Charles M. Getchell Award: The Backstory

by Todd Wm. Ristau

SETC has a more than 70-year history of nurturing new plays and playwrights. A 1949 proposal to “try out new scripts” became in 1957 the New Play Project, which continues today as the Charles M. Getchell New Play Contest under the auspices of the Playwriting Committee. One winning play is selected each year to receive the Charles M. Getchell New Play Award.

But who is Charles M. Getchell? And how did the award come to be named for him?

Born August 22, 1909 in Gardiner, ME, Charles Munro Getchell (right) used to say that he “had theatre in his blood.” He attended Hallowell High School, followed by the University of Maine at Orono, where he earned a BA in 1930 and an MA in 1938. During those years, he developed a passion for the theatre. His yearbook describes Getchell as an English major but mentions “reading theatre magazines” kept him “pretty busy.” This is likely good-natured ribbing, as he did a lot more than read about theatre. He performed in plays, worked backstage, hung lights and painted scenery. When World War II broke out, Getchell served stateside in the Navy, and then pursued his studies at the University of Wisconsin, where he served as an actor, technician and director for the Wisconsin Players and received a PhD in English in 1946.

That same year, he applied for what he thought would be the perfect job: chair of the Speech and Theatre Department at the University of Mississippi. This would be his one and only university position after finishing college, and he devoted his life to building up the theatre program at Ole Miss, bringing it (and himself) to national prominence. He championed including musicals in the university season planning, and rumor has it he “sealed the deal” by choosing Carousel as the first spring musical because it was a “great favorite” with the chair of the Music Department. His students adored him and frequently remarked, “Dr. G taught me everything I know about theatre.”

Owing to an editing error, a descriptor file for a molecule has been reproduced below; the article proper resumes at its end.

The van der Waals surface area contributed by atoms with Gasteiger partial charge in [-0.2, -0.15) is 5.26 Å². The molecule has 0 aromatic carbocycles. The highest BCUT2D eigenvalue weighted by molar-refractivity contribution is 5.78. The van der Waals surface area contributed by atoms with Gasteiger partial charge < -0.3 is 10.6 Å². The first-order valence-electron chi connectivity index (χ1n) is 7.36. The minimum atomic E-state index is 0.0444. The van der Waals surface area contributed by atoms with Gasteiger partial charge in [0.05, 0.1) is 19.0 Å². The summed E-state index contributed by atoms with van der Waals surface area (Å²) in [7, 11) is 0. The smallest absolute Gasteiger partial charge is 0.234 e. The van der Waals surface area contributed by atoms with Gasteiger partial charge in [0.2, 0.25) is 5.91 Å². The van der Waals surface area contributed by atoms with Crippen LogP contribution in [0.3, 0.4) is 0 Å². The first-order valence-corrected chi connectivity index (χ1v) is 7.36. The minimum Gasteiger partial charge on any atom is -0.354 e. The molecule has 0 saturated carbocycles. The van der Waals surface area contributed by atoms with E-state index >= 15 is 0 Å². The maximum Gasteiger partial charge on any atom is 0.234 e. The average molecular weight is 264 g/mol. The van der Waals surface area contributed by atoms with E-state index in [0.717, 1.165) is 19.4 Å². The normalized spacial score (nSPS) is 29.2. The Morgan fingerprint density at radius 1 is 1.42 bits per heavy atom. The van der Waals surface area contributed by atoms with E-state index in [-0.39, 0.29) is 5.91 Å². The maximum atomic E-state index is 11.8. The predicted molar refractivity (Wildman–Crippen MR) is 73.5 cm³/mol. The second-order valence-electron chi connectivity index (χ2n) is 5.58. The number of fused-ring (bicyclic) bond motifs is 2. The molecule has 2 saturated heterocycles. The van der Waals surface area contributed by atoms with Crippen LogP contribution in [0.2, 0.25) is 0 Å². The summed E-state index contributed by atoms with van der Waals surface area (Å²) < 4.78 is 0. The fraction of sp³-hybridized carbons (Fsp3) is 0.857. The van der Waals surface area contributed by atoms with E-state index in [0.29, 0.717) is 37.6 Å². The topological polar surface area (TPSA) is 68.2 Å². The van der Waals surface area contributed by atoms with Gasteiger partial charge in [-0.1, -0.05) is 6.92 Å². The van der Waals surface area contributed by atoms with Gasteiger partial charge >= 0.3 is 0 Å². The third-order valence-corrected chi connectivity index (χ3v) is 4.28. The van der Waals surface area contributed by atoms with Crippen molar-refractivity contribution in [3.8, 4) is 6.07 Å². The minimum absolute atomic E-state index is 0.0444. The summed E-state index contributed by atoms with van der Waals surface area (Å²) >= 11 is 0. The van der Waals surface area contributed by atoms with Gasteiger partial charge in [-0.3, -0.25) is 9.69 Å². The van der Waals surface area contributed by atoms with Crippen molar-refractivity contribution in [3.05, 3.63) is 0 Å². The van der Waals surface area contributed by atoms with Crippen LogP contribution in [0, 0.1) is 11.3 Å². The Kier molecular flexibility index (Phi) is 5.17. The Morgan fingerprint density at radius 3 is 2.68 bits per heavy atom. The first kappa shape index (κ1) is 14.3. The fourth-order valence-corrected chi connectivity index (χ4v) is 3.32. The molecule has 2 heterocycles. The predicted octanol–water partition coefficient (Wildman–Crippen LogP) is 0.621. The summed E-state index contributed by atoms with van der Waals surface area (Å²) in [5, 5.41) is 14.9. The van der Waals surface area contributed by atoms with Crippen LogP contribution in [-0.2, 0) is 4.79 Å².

In 1963, Charles was elected President of SETC and, two weeks later, died unexpectedly from a heart attack. His sudden death was a shock to everyone. As a testimonial to Getchell’s devotion and service to the arts, SETC passed a resolution that its New Play Project would forever include the words “in memory of Charles M. Getchell,” naming its centerpiece contest after him.

Getchell was married to Irene M. Getchell (1915-2001). Their children, Ellen G. Bierlein and Charles M. Getchell Jr., contributed memories and archival material for this article.

For more history on the award: Read the article by Chip Egan in the Winter-Spring 1999 Southern Theatre online at www.setc.org/setc-playwriting-history.

Todd Wm. Ristau is the founder and program director of the Playwright’s Lab at Hollins University in Virginia. He is a past chair of SETC’s Charles M. Getchell New Play Contest and its Playwriting Committee.

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